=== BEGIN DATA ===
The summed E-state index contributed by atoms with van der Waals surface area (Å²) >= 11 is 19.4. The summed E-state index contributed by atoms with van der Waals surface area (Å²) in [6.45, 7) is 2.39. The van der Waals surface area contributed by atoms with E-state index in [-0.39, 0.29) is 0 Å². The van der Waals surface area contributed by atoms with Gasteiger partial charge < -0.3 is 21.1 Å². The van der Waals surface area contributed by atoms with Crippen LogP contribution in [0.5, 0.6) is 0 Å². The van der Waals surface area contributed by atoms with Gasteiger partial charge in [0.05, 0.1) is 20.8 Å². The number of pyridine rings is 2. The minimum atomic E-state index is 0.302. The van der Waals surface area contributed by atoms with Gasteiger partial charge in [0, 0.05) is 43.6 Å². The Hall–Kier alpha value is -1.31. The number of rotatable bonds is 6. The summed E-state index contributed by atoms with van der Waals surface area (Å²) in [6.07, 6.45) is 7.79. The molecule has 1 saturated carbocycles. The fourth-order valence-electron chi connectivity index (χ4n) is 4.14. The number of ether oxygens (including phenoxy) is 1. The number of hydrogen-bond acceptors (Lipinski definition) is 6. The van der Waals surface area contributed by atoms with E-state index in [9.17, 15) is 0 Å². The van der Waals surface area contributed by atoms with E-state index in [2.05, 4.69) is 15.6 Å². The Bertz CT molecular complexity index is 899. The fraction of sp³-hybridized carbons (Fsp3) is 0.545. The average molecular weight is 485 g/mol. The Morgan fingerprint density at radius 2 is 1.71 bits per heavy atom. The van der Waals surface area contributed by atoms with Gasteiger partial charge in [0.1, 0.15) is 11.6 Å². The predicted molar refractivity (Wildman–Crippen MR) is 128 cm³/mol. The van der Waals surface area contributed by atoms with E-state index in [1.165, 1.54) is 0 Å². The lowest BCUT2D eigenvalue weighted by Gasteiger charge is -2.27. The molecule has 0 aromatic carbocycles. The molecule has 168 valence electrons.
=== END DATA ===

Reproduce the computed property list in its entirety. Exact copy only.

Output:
The summed E-state index contributed by atoms with van der Waals surface area (Å²) >= 11 is 19.4. The summed E-state index contributed by atoms with van der Waals surface area (Å²) in [6.45, 7) is 2.39. The van der Waals surface area contributed by atoms with E-state index in [-0.39, 0.29) is 0 Å². The van der Waals surface area contributed by atoms with Gasteiger partial charge < -0.3 is 21.1 Å². The van der Waals surface area contributed by atoms with Crippen LogP contribution in [0.5, 0.6) is 0 Å². The van der Waals surface area contributed by atoms with Gasteiger partial charge in [0.05, 0.1) is 20.8 Å². The number of pyridine rings is 2. The minimum atomic E-state index is 0.302. The van der Waals surface area contributed by atoms with Gasteiger partial charge in [0, 0.05) is 43.6 Å². The Hall–Kier alpha value is -1.31. The number of rotatable bonds is 6. The summed E-state index contributed by atoms with van der Waals surface area (Å²) in [6.07, 6.45) is 7.79. The molecule has 1 saturated carbocycles. The fourth-order valence-electron chi connectivity index (χ4n) is 4.14. The number of ether oxygens (including phenoxy) is 1. The number of hydrogen-bond acceptors (Lipinski definition) is 6. The van der Waals surface area contributed by atoms with E-state index in [9.17, 15) is 0 Å². The van der Waals surface area contributed by atoms with E-state index in [2.05, 4.69) is 15.6 Å². The Bertz CT molecular complexity index is 899. The fraction of sp³-hybridized carbons (Fsp3) is 0.545. The average molecular weight is 485 g/mol. The Morgan fingerprint density at radius 2 is 1.71 bits per heavy atom. The van der Waals surface area contributed by atoms with Gasteiger partial charge in [0.1, 0.15) is 11.6 Å². The predicted molar refractivity (Wildman–Crippen MR) is 128 cm³/mol. The van der Waals surface area contributed by atoms with E-state index in [1.165, 1.54) is 0 Å². The lowest BCUT2D eigenvalue weighted by Gasteiger charge is -2.27. The molecule has 0 aromatic carbocycles. The molecule has 168 valence electrons.